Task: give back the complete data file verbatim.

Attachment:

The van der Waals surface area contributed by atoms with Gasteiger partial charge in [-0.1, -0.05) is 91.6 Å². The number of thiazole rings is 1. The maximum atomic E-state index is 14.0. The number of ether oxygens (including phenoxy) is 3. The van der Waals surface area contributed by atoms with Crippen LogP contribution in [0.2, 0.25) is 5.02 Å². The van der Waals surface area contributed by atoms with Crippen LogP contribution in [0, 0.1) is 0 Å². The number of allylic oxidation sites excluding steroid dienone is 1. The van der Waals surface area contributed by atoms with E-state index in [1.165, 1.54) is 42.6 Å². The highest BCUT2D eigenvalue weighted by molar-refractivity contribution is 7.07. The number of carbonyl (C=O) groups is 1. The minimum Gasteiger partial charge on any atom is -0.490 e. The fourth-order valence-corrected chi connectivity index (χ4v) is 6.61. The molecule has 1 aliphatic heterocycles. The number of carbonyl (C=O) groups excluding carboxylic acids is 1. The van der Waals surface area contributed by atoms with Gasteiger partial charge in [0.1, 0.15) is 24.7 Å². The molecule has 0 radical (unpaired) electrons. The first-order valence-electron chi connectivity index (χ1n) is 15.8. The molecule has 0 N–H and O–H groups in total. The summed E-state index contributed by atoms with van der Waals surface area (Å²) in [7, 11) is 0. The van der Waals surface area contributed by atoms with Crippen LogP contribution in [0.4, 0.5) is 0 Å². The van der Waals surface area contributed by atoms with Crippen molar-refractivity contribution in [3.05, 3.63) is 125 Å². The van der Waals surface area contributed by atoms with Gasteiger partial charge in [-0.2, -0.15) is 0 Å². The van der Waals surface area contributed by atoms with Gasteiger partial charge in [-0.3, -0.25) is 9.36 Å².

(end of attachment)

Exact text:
The van der Waals surface area contributed by atoms with Gasteiger partial charge in [-0.1, -0.05) is 91.6 Å². The number of thiazole rings is 1. The maximum atomic E-state index is 14.0. The number of ether oxygens (including phenoxy) is 3. The van der Waals surface area contributed by atoms with Crippen LogP contribution in [0.2, 0.25) is 5.02 Å². The van der Waals surface area contributed by atoms with Crippen LogP contribution in [0, 0.1) is 0 Å². The number of allylic oxidation sites excluding steroid dienone is 1. The van der Waals surface area contributed by atoms with E-state index in [1.165, 1.54) is 42.6 Å². The highest BCUT2D eigenvalue weighted by molar-refractivity contribution is 7.07. The number of carbonyl (C=O) groups is 1. The minimum Gasteiger partial charge on any atom is -0.490 e. The fourth-order valence-corrected chi connectivity index (χ4v) is 6.61. The molecule has 1 aliphatic heterocycles. The number of carbonyl (C=O) groups excluding carboxylic acids is 1. The van der Waals surface area contributed by atoms with Gasteiger partial charge in [0.1, 0.15) is 24.7 Å². The molecule has 0 radical (unpaired) electrons. The first-order valence-electron chi connectivity index (χ1n) is 15.8. The molecule has 0 N–H and O–H groups in total. The summed E-state index contributed by atoms with van der Waals surface area (Å²) in [7, 11) is 0. The van der Waals surface area contributed by atoms with Crippen LogP contribution in [0.4, 0.5) is 0 Å². The van der Waals surface area contributed by atoms with Crippen molar-refractivity contribution in [3.05, 3.63) is 125 Å². The van der Waals surface area contributed by atoms with Gasteiger partial charge in [-0.2, -0.15) is 0 Å². The van der Waals surface area contributed by atoms with Gasteiger partial charge in [-0.3, -0.25) is 9.36 Å².